The basic interface of the game is simple but effective, and just like the lack of numeric data makes the game feel more lifelike. What you basically have, and can see in the screenshot on the right, is a manager's desk through which you conduct your operations. Clicking the various notebooks and calendars brings you to relevant options (team selection, training, transfers, etc. etc.), and if the phone rings you can pick it up or ignore it (it's anyway probably just the board complaining about your latest spending spree). The fans send you mail, which you can respond to or trash. You also get newspapers showing you the latest results and job openings, and the secretary even brings you a cup of coffee for the day. If you don't drink it, she'll leave you a bitter note about it. Similarly, not watering the plant every now and makes it wither away. Indeed, the only really unrealistic part of the game is that it is a fantasy world, with teams like Folkford United and Stoke Berry populating the league where you work.
But what has this all got to do with Emlyn Hughes International Soccer? Well, for one thing, it uses the same David Whittaker tune that appears in the Amiga and Atari ST versions of EHIS. But more interestingly, the matches themselves can be watched, and if you choose to do so, it's the Amiga/Atari ST version of Emlyn Hughes International Soccer that you see, provided that you also have EHIS on a disk (later versions such as Amiga's AGA one replace EHIS with Wembley Soccer, though). Moreover, you can even play some of the games yourself (about one in six, they say)! In fact, Super League Manager may very well have made Graham Blighe the person who has had a significant part in the largest number of different computer football game titles. At least he must be right up there with Dino Dini.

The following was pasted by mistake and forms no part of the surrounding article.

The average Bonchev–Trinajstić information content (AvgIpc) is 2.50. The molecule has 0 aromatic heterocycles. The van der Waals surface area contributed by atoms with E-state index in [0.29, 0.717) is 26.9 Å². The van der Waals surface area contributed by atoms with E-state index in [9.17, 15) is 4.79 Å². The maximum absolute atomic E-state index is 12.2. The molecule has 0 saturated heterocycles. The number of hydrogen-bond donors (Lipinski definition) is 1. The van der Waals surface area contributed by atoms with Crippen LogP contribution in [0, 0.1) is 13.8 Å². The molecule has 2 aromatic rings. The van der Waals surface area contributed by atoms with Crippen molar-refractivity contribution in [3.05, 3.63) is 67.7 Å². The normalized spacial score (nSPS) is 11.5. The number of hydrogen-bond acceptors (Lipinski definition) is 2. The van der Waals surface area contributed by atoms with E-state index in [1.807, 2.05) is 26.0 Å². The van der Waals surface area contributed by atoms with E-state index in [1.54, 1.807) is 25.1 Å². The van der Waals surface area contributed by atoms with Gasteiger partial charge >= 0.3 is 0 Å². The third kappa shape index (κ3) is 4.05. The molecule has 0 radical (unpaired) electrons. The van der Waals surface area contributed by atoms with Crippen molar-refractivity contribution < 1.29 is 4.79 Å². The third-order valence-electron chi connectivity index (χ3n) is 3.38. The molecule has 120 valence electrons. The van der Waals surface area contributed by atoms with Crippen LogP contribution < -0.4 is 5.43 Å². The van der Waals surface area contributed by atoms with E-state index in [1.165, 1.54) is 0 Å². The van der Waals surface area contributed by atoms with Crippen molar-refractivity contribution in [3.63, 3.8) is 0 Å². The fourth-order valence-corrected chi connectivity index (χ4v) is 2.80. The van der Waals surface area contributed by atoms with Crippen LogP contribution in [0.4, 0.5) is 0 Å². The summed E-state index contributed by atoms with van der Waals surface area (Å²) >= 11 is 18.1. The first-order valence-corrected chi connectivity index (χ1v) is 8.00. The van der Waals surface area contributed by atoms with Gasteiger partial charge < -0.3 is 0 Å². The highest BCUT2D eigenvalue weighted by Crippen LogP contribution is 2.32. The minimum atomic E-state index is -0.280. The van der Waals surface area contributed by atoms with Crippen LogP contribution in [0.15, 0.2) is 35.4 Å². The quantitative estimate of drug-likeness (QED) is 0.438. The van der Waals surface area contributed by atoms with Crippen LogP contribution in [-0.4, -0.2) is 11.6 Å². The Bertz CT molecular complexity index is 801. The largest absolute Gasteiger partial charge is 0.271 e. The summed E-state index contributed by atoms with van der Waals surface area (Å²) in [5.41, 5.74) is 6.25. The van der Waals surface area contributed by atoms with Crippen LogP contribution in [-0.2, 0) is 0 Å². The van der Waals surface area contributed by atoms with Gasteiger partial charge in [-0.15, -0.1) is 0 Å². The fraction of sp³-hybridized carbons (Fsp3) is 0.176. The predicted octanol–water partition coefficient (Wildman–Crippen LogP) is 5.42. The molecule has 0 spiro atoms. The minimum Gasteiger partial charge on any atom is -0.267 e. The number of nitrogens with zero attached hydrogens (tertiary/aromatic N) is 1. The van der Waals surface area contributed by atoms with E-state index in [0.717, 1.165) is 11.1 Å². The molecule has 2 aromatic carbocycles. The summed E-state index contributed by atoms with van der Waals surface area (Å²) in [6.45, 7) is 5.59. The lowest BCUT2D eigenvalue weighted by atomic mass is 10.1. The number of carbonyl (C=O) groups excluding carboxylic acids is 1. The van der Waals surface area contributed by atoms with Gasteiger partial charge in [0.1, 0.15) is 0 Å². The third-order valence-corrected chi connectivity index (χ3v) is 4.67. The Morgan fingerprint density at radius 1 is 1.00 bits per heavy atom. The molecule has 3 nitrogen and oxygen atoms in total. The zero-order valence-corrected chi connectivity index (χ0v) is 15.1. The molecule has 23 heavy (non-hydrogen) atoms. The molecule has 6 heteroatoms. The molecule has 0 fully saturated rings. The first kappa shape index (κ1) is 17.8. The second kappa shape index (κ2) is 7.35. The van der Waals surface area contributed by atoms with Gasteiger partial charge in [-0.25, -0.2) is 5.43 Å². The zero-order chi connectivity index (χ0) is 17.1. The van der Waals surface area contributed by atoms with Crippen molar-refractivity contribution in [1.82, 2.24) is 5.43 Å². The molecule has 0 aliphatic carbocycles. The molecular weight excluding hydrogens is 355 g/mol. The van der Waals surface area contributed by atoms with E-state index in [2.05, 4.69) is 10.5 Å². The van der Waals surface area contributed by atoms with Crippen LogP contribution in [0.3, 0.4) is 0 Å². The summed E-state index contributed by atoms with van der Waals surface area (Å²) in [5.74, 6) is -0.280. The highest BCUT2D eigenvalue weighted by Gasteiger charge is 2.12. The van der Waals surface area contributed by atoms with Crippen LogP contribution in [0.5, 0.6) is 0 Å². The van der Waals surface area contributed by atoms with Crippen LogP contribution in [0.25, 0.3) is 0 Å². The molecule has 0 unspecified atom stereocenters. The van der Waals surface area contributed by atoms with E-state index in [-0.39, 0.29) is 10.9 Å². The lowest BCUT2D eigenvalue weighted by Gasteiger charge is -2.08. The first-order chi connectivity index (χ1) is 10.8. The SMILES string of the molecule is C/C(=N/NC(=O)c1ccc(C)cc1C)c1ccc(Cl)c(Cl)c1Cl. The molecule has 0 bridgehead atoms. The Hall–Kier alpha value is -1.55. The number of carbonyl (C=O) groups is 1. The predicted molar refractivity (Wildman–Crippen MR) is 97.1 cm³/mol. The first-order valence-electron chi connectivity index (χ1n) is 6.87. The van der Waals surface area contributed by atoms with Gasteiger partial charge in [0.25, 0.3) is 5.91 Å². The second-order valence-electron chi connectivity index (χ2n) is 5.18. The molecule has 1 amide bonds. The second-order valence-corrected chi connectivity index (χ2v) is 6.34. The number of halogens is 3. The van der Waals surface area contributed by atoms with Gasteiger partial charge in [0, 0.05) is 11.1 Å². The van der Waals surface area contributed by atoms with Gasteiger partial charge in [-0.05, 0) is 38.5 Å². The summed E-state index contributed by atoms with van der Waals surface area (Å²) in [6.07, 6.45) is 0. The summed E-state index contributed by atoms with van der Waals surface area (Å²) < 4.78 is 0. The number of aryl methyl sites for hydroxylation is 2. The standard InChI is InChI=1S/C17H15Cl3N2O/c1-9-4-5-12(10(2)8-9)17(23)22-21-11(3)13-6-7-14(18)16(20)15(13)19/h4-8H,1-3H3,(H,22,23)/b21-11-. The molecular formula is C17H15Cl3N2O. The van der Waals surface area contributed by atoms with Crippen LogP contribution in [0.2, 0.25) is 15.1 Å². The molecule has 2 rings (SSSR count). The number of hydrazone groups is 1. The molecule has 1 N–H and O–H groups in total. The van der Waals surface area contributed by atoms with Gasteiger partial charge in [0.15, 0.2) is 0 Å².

There isn't terribly much to say about this game. It was released in 1990 by Audiogenic, and is pretty much the type of a quiz game that you can find in pub slot machines all over England. Many of the questions are pretty difficult, and most of them have nothing to do with football. There was, however, a version called Emlyn Hughes Sports Quiz which, like the name implies, concentrated on sports questions.
The only reason we feature the game here (albeit shortly), is that it bears the name of Emlyn Hughes in the title, and thus tends to come up when one searches for Emlyn Hughes International Soccer. Moreover, the music for it was composed by David Whittaker, who also did the Amiga and Atari ST tunes for EHIS.
Considering that Graham Blighe has admitted being a big fan of Pitstop II (by Epyx, 1984), one may quite easily see where Tunnel Vision, Blighe's first released game (not counting conversions), came from. The basic concept and the controls of this 1987 title are, after all, almost identical to Pitstop II. The only major differences are that instead of a track one has a tunnel, in addition to the driving one needs to be on the lookout for something called an orb, and the game takes place in the future. Oh yes, and you can shoot things.
Although the concept may not win prizes for originality, in some ways Tunnel Vision was still quite ahead of its time. For one thing it features audio speech, and it doesn't even sound too bad. Secondly, one can create new tracks or edit the existing ones. All in all a solid, yet perhaps not the most imaginative game from the man who, a year after its release, came out with Emlyn Hughes International Soccer.